MUSINGS ON A 33 YEAR WEDDING ANNIVERSARY
May 19, 2014 14 Comments
“Happy is the man who finds a true friend, and far happier is he who finds that true friend is his wife.”
Austrian composer Franz Schubert (1797-1828)
Three years ago I wrote a somewhat tongue-in cheek (some said it was more like foot-in-mouth) post on our 30th wedding anniversary (see “Musings on a 30-year wedding anniversary” posted May 9, 2011). That was supposedly our pearl anniversary and this one is our amethyst anniversary, but I am not sure why so many anniversaries are based on precious and semi-precious stones as traditional gifts, as I would have thought that living in France we would now be due for a cheese or a foie gras anniversary. Fortunately, we overlooked our 32nd anniversary traditional gift as that one turned out to be “automobile” … a near miss !!!
This time I have been prodded by a number of my readers who said “OK, no more of this management blog. What we all want is to read about how to be married that long”.
So Claudia C. and Susan E.T., at your request, this blog piece which is on my six main rules for being married so long is for you. It may not work for everyone, but it seems to have worked for us. I am not trying to say that any of this is easy … it isn’t.
– Marry your best friend, but only if you have the “hots” for them … I have no doubt that most get married based mainly on the “hots”, and I do not want to minimise their importance, but even for those who have the sexual appetite of a satyr, you will only spend a relatively small amount of your time satisfying these needs. The rest of the time you will need to make sure that you actually like (not just love) each other as people. You need to make sure that you have similar life goals, that you are interested in each other’s lives, and that you can enjoy being together. Being keen to talk to your partner about everything and anything is critical.
– Accept that passionate people will fight, so do it well … There is nothing wrong with a good argument with your partner as long as it is done in a way that strengthens rather than weakens the relationship. That means you have to be honest about what the fight is about, and focus on what you are trying to resolve. Do not bring up past transgressions, compare your spouse to historically evil people, point out personality weaknesses or just keep screaming in a way that doesn’t allow discussion. Forget who started it or who is at fault, so when it has gone far enough, be prepared to be the one to apologise and offer to make up, and then forgive each other. No matter how contentious the issue, never ever go to bed without a resolution. If you can’t forget, you must at least forgive and move on with life. Sulking is only for pre-teens.
– Look at your parents … they will be your role models whether you want it so or not … Both our sets of parents had long, successful, loving marriages, which I believe meant that we went into our own relationship with a belief that marriage could work for us as well. That doesn’t mean that it was all easy for us, or that we didn’t have to work at it, nor that we didn’t make lots of mistakes. The important thing is to keep loving and caring for each other, and to look at your partner while trying to remember how you felt about each other on the day you got married, or at the moment that you realised that they were the one person you wanted to be with.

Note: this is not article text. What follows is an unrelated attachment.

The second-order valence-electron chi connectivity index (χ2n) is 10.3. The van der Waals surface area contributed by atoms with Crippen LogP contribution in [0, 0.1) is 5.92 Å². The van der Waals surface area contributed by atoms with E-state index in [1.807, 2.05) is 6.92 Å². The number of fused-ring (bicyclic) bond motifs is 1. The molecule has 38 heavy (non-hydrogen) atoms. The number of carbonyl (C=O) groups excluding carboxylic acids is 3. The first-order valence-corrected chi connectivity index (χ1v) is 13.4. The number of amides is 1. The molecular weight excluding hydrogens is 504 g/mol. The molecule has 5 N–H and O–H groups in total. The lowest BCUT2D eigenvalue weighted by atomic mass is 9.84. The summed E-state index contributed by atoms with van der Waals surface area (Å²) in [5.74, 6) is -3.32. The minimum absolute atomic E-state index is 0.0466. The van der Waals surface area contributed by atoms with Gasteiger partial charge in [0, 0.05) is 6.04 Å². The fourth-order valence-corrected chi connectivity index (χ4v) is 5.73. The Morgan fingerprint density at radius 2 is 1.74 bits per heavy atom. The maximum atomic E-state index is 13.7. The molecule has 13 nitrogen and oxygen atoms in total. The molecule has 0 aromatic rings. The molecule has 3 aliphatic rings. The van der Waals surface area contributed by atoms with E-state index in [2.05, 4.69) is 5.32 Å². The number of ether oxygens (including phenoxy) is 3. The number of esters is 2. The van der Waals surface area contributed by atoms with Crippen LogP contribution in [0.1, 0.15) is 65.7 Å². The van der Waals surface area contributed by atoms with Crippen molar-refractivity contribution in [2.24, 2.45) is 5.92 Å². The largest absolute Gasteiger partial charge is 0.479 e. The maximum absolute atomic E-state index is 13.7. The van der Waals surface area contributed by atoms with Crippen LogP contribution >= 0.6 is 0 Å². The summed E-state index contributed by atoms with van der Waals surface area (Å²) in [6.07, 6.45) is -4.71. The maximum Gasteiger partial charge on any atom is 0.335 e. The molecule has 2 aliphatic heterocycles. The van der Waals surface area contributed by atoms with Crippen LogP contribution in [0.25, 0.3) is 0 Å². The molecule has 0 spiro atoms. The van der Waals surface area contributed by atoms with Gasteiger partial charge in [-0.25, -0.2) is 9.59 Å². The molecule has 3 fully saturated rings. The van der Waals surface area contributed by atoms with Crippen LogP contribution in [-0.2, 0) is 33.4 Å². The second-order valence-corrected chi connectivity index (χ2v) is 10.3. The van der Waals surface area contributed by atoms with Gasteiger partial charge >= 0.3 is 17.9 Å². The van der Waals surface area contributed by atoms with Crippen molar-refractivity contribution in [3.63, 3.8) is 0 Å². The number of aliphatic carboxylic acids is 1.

– Keep laughing with, but not at, each other … You have to enjoy each other and doing things together. We love going away with friends, but enjoy even more just getting away on our own to do things together, to talk to each other and to just enjoy each other’s company. There is much in life that is amusing and even hysterical, and it is important to continually be able to share a really good giggle with each other. You should never underestimate the power of surprising your partner with something that will bring a smile to their face. We have had some hysterical fits of laughter when confronted with some of life’s strange situations, and then not remembered the next day what it was that we were laughing at, but just enjoyed the fact that at the time we had shared one of life’s funny moments.
– Share the loads – all of them … No matter how hard one of you works at your career, and even if you are the sole bread winner and your partner stays at home, when you are together you share all the loads and chores. This includes but is not limited to cleaning, washing, gardening, childcare, complaining about your boss, your financial situation, the stresses of your job, your life concerns and anything else that must be done to build and protect a life together. There are no gender-specific roles and duties, just two people who share what needs doing.
– No secrets, no lies, total respect all the time … Treat your partner with respect all the time, not just when you are with other people. Even when your partner says something that makes no sense to you, and is a statement that you consider to be totally incorrect, you have to give them the respect that they have earned just by tolerating your own imperfections and foibles … we all have them and we all make mistakes. Discuss it if you must and then just move on. There should be no secrets (other than for surprise gifts) and no lies … ever.
As said by German philosopher Friedrich Nietzsche (1844-1900) “When marrying, ask yourself this question: Do you believe you will be able to converse well with this person into your old age ? Everything else in marriage is transitory.”